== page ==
f(x) = 2x/(x^2 + 1)

To find the extreme values, first we need to determine 1st derivative f'(x)"

Let f(x) = u/v such that:

u= 2x ==> u'= 2

v= x^2 + 1) ==> v'= 2x

==> f'(x) = (u'v-uv')/v^2

= 2(x^2 + 1) - 2x*2x)/(x^2+1)^2

= (2x^2 + 2 - 4x^2)/(x^2+1)^2

= (2-2x^2)/(x^2+1)^2

Now to find crititcal values, we need to find the derivative's zeros.

==> 2-2x^2 = 0

==> 2x^2 = 2

==> x^2 = 1

==> x1 = 1

==> f(x1) = f(1) = 2/2=1

==> x2= -1

==> f(x2) = f(-1) = -2/2= -1

Then the function has two extreme value at the points:

(1,1 ) and (-1,-1)

To establish the number of extreme values of the given function, we have to apply the first derivative test.

We notice that the function is a ratio, so we'll calculate the first derivative using the quotient rule:

f'(x)= [(2x)'*(x^2+1)-(2x)*(x^2+1)']/(x^2+1)^2

f'(x)= [2(x^2+1)-2x*2x]/(x^2+1)^2

f'(x)= (2x^2 +2 -4x^2)/(x^2+1)^2

f'(x)= (-2x^2+2)/(x^2+1)^2

f'(x)= (1-x^2)/(x^2+1)^2

In order to calculate the extreme values of the function, we have to determine the roots of the first derivative.

f'(x)=0

The denominator is a sum of squares, so, it will be positive (it won't be zero) for any value of x.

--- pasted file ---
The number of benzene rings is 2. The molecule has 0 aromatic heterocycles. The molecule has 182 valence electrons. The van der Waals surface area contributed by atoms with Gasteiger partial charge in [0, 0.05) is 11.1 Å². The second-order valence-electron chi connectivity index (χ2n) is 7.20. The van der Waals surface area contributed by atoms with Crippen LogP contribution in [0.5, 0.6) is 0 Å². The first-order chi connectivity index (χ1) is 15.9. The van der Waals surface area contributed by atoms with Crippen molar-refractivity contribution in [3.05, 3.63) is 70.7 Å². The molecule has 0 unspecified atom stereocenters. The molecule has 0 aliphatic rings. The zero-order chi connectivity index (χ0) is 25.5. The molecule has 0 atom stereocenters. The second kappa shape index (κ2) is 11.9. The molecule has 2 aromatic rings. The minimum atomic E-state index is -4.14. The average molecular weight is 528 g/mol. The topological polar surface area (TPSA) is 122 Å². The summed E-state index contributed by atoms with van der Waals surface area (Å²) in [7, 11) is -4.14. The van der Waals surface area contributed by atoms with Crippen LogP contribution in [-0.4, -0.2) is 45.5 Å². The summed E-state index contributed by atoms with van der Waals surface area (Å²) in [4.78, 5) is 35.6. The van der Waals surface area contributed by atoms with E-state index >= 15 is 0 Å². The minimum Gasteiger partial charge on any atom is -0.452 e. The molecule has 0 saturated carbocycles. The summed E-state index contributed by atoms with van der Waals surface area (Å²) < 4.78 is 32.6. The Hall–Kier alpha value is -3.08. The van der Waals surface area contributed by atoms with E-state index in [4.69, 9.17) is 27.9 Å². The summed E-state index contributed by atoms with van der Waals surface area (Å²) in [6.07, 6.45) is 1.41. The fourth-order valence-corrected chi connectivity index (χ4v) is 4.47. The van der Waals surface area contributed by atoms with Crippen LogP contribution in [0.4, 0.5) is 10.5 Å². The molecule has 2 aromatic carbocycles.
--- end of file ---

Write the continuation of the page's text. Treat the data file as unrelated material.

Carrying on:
So, only the numerator could have roots, if the delta>0.

1-x^2 it's a difference between squares:

a^2-b^2=(a-b)(a+b)

1-x^2=(1-x)(1+x)

(1-x)(1+x)=0

We'll set each factor as zero.

1-x=0, x=1

1+x=0,x=-1

So, there are 2 extreme values of f(x) and the values are:

f(1)=2*1/(1^2+1)=2/2=1

f(-1)=2*(-1)/(-1^2+1)=-2/2=-1

f(x) =2x/(x^2+1)

The extreme values are given by the solutions of f/(x) = 0.

f'(x) = [2x/(x^2+1)]' = (2x)'/(x^2+1) -2x((x^2+1)'/(x^2+1)^2

={2(x^2+1) - 2x*2x}/(x^2+1)^2

= {2x^2+2 -4x^2}/(x^2+1)^2

f'(x) =(2-2x^2)/(x^2+1)^2= 2(1-x^2)/(x^2+1)^2. Setting this to zero, we get: 1-x^2 =0 or x^2 =1. Or x= +1 or -1.

Since there are 2 critical values for x . So there are 2 extreme values for x.

f(-1) = 2*-1/(1^2+1) = -2/2 =-1

f(1) = 2*1/(1^2+1) = 2/2 = 1.